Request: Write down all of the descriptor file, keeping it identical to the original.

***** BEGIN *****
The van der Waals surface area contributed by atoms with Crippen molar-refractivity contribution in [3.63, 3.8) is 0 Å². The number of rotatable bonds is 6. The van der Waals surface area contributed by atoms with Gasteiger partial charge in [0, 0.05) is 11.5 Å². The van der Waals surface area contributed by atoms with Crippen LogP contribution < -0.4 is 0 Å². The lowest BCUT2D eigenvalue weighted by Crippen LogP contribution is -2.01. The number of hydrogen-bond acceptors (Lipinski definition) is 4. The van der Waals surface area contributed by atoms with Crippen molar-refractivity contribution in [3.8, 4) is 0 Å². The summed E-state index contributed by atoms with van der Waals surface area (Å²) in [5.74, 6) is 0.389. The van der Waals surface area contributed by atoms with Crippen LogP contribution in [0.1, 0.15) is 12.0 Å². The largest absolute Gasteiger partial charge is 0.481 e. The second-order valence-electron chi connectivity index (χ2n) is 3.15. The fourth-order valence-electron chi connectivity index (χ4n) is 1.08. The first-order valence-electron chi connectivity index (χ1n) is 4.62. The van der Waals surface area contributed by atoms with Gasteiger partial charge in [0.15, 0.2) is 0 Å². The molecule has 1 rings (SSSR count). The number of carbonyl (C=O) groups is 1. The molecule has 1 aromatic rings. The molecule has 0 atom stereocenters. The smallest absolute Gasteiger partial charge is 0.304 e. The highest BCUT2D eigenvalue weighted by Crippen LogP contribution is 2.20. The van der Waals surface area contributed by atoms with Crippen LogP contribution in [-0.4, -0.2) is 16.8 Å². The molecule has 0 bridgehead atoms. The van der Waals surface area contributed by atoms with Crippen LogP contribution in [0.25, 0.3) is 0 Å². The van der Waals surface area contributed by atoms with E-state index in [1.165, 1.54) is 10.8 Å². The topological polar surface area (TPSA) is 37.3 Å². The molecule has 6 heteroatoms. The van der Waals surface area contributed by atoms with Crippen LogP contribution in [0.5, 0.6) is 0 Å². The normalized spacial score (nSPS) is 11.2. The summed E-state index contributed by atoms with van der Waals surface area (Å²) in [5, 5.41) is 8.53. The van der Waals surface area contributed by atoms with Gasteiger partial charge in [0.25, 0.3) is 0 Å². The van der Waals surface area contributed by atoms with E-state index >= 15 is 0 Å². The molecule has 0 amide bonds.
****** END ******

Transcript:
The van der Waals surface area contributed by atoms with Crippen molar-refractivity contribution in [3.63, 3.8) is 0 Å². The number of rotatable bonds is 6. The van der Waals surface area contributed by atoms with Gasteiger partial charge in [0, 0.05) is 11.5 Å². The van der Waals surface area contributed by atoms with Crippen LogP contribution < -0.4 is 0 Å². The lowest BCUT2D eigenvalue weighted by Crippen LogP contribution is -2.01. The number of hydrogen-bond acceptors (Lipinski definition) is 4. The van der Waals surface area contributed by atoms with Crippen molar-refractivity contribution in [3.8, 4) is 0 Å². The summed E-state index contributed by atoms with van der Waals surface area (Å²) in [5.74, 6) is 0.389. The van der Waals surface area contributed by atoms with Crippen LogP contribution in [0.1, 0.15) is 12.0 Å². The largest absolute Gasteiger partial charge is 0.481 e. The second-order valence-electron chi connectivity index (χ2n) is 3.15. The fourth-order valence-electron chi connectivity index (χ4n) is 1.08. The first-order valence-electron chi connectivity index (χ1n) is 4.62. The van der Waals surface area contributed by atoms with Gasteiger partial charge in [0.15, 0.2) is 0 Å². The molecule has 1 rings (SSSR count). The number of carbonyl (C=O) groups is 1. The molecule has 1 aromatic rings. The molecule has 0 atom stereocenters. The smallest absolute Gasteiger partial charge is 0.304 e. The highest BCUT2D eigenvalue weighted by Crippen LogP contribution is 2.20. The van der Waals surface area contributed by atoms with Crippen LogP contribution in [-0.4, -0.2) is 16.8 Å². The molecule has 0 bridgehead atoms. The van der Waals surface area contributed by atoms with Crippen LogP contribution in [0.25, 0.3) is 0 Å². The van der Waals surface area contributed by atoms with E-state index in [1.165, 1.54) is 10.8 Å². The topological polar surface area (TPSA) is 37.3 Å². The molecule has 6 heteroatoms. The van der Waals surface area contributed by atoms with Crippen LogP contribution in [0.5, 0.6) is 0 Å². The normalized spacial score (nSPS) is 11.2. The summed E-state index contributed by atoms with van der Waals surface area (Å²) in [5, 5.41) is 8.53. The van der Waals surface area contributed by atoms with Gasteiger partial charge in [0.25, 0.3) is 0 Å². The van der Waals surface area contributed by atoms with E-state index >= 15 is 0 Å². The molecule has 0 amide bonds.